Internet Shakespeare Editions

About this text

  • Title: Cymbeline (Folio 1, 1623)
  • Editor: Jennifer Forsyth
  • ISBN: 1-55058-300-X

    Copyright Jennifer Forsyth. This text may be freely used for educational, non-profit purposes; for all other uses contact the Editor.
    Author: William Shakespeare
    Editor: Jennifer Forsyth
    Peer Reviewed

    Cymbeline (Folio 1, 1623)

    The Tragedy of Cymbeline.
    so is your Diamond too: if I come off, and leaue her in
    such honour as you haue trust in; Shee your Iewell, this
    your Iewell, and my Gold are yours: prouided, I haue
    470your commendation, for my more free entertainment.
    Post. I embrace these Conditions, let vs haue Articles
    betwixt vs: onely thus farre you shall answere, if you
    make your voyage vpon her, and giue me directly to vn-
    derstand, you haue preuayl'd, I am no further your Ene-
    475my, shee is not worth our debate. If shee remaine vnse-
    duc'd, you not making it appeare otherwise: for your ill
    opinion, and th' assault you haue made to her chastity, you
    shall answer me with your Sword.
    Iach. Your hand, a Couenant: wee will haue these
    480things set downe by lawfull Counsell, and straight away
    for Britaine, least the Bargaine should catch colde, and
    sterue: I will fetch my Gold, and haue our two Wagers
    Post. Agreed.
    485French. Will this hold, thinke you.
    Phil. Signior Iachimo will not from it.
    Pray let vs follow 'em.

    Scena Sexta.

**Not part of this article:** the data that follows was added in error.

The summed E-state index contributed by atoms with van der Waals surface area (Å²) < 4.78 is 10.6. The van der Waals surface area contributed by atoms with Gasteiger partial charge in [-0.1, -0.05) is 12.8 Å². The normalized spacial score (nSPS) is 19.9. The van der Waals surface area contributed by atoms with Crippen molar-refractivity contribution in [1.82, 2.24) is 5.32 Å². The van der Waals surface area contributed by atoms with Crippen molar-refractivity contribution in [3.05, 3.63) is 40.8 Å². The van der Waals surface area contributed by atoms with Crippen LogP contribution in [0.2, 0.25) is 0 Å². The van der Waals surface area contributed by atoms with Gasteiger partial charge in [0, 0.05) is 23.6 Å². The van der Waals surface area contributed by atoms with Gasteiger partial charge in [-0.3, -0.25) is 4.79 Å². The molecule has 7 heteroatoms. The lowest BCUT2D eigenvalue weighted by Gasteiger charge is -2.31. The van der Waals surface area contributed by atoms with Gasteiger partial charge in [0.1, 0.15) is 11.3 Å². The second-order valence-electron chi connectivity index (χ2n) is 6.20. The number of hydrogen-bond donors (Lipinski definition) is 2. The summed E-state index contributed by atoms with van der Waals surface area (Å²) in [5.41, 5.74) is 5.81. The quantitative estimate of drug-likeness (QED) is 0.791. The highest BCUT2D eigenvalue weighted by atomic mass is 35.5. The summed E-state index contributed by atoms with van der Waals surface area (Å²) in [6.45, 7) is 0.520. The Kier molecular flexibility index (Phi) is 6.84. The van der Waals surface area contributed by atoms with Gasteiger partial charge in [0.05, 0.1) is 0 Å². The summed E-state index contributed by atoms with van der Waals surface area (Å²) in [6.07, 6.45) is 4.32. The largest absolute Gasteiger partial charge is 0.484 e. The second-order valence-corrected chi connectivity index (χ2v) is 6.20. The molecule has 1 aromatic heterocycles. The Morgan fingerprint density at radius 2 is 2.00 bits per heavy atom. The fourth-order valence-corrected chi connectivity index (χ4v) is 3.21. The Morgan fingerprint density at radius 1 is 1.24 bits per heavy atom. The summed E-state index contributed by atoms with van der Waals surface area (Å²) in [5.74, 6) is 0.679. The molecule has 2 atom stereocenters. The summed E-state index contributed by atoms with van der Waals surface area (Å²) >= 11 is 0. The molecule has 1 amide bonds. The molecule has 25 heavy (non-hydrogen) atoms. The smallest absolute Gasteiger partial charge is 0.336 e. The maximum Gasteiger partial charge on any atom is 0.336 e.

Enter Queene, Ladies, and Cornelius.
    490Qu. Whiles yet the dewe's on ground,
    Gather those Flowers,
    Make haste. Who ha's the note of them?
    Lady. I Madam.
    Queen. Dispatch.
    Exit Ladies.
    495Now Master Doctor, haue you brought those drugges?
    Cor. Pleaseth your Highnes, I: here they are, Madam:
    But I beseech your Grace, without offence
    (My Conscience bids me aske) wherefore you haue
    Commanded of me these most poysonous Compounds,
    500Which are the moouers of a languishing death:
    But though slow, deadly.
    Qu. I wonder, Doctor,
    Thou ask'st me such a Question: Haue I not bene
    Thy Pupill long? Hast thou not learn'd me how
    505To make Perfumes? Distill? Preserue? Yea so,
    That our great King himselfe doth woo me oft
    For my Confections? Hauing thus farre proceeded,
    (Vnlesse thou think'st me diuellish) is't not meete
    That I did amplifie my iudgement in
    510Other Conclusions? I will try the forces
    Of these thy Compounds, on such Creatures as
    We count not worth the hanging (but none humane)
    To try the vigour of them, and apply
    Allayments to their Act, and by them gather
    515Their seuerall vertues, and effects.
    Cor. Your Highnesse
    Shall from this practise, but make hard your heart:
    Besides, the seeing these effects will be
    Both noysome, and infectious.
    520Qu. O content thee.

    Enter Pisanio.
    Heere comes a flattering Rascall, vpon him
    Will I first worke: Hee's for his Master,